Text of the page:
From Barbie to Victoria’s Secret, women are exposed to media images of “the thin ideal” from a very early age. Television, movies, and magazines all perpetuate the idea that an ultra thin woman is the ideal. Moreover, that GQ digitally morphed actress Kate Winslet’s body into a much thinner, shapelier form for the cover (Willet, 2009).
Magazines targeted at female adolescents are full of images of young, slim, attractive, blemish-free females with small waists, large chests and only ever-so-slightly-rounded hips, while magazines produced for males are full of strong, lean, attractive, blemish-free males, frequently displayed with the aforementioned females in close proximity. Beauty pageants continue to be a popular and avidly watched showcase of ideal body beauty (Levin, 2009).
It is often emphasized in different TV, radio and magazine advertisements that having a highly desirable body is very important as this will cause for their products being sold. However researchers are concerned that this places undue pressure on women and men to focus on their appearance (Levin, 2009).
“In recent survey by Teen People magazine, 27% of the girls felt that the media pressures them to have a perfect body, and a poll conducted in 1996 by the international ad agency Saatchi and Saatchi found that ads made women fear being unattractive or old” (Levin, 2009).
“Researchers suggest advertising media may adversely impact women’s body image, which can lead to unhealthy behavior as women and girls strive for the ultra-thin body idealized by the media. Advertising images have also been recently accused of setting unrealistic ideals for males, and men and boys are beginning to risk their health to achieve the well-built media standard” (Homeier, 2006).
Fashion can be seen in many different ways. In the past, female that have big breast, small waist and big buttocks is an ideal perfect body. The changing world of fashion shifts the concept of ideal body from voluptuous to ultra-thin body. Maintaining a thin and perfectly toned body is beautiful. These are messages usually conveyed by media and fashion industries to influence the ideal body shape and image. Advertisements, fashion magazines repeatedly show ultra thin images of models, actors and actresses influencing the viewers to be beautiful and accepted the ideal look is to be thin. The power of media and advertisements bombard viewers how men and women should look. Studies show that advertisements not only sell products but also influence viewers unconsciously to have ideal bodies. However, these negative messages of fashion industries are slowly turning to end. Fashion no longer advertises just for the so-called ideal body of thin people, but the whole line of body shapes and sizes. Fashion designers make fashion clothing based on options and choices because the real beauty of body image is seen in the real body shape of the person. Hence, body shapes and images are no longer dictated or influence by fashion rather these body shapes and images influence the kind of fashion style of today and the future.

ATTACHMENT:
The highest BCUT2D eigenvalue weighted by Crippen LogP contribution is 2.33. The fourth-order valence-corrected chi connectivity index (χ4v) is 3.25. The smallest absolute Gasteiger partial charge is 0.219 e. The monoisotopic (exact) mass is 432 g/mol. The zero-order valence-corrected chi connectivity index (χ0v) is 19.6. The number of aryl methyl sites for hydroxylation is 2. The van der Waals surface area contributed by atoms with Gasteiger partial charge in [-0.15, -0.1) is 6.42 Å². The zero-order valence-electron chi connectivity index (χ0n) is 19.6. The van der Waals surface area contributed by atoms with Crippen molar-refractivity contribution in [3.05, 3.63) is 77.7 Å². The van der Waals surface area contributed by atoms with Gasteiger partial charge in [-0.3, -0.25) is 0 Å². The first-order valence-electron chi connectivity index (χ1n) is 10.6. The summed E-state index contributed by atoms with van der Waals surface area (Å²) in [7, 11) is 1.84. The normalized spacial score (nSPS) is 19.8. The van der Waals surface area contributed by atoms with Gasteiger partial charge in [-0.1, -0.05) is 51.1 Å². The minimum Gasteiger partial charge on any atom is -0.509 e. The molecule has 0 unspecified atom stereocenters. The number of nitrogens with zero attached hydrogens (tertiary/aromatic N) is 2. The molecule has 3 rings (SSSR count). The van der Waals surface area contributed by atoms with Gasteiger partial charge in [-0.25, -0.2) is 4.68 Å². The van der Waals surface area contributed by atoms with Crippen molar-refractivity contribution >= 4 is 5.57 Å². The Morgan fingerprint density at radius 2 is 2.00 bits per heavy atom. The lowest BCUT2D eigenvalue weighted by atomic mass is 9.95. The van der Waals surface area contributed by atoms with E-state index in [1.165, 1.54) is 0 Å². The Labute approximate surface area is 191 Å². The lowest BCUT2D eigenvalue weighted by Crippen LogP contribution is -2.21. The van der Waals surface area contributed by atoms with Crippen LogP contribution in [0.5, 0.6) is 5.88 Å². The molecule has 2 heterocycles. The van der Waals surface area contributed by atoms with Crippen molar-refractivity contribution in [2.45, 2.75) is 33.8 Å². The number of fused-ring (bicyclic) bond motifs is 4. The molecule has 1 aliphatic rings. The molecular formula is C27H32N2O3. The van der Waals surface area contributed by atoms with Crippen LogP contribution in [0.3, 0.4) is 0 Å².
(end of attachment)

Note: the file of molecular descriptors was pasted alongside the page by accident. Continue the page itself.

Homeier, Barbara. 2006. “Self-Esteem and Body Image” Web.
Levin, Judith. “Obesity and Self-Image.” Teen Health and Wellness: Real Life, Real Answers. 2009. Rosen Publishing Group, Inc. Web.
Willett, Edward. “Negative Body Image.” Teen Health and Wellness: Real Life, Real Answers. 2009. Rosen Publishing Group, Inc. Web.
Willett, Edward. “Weight and Depression.” Teen Health and Wellness: Real Life, Real Answers. 2009. Rosen Publishing Group, Inc. Web.
Williams, Kara. “Food and Physical Activity.” Teen Health and Wellness: Real Life, Real Answers. 2009. Rosen Publishing Group, Inc. Web.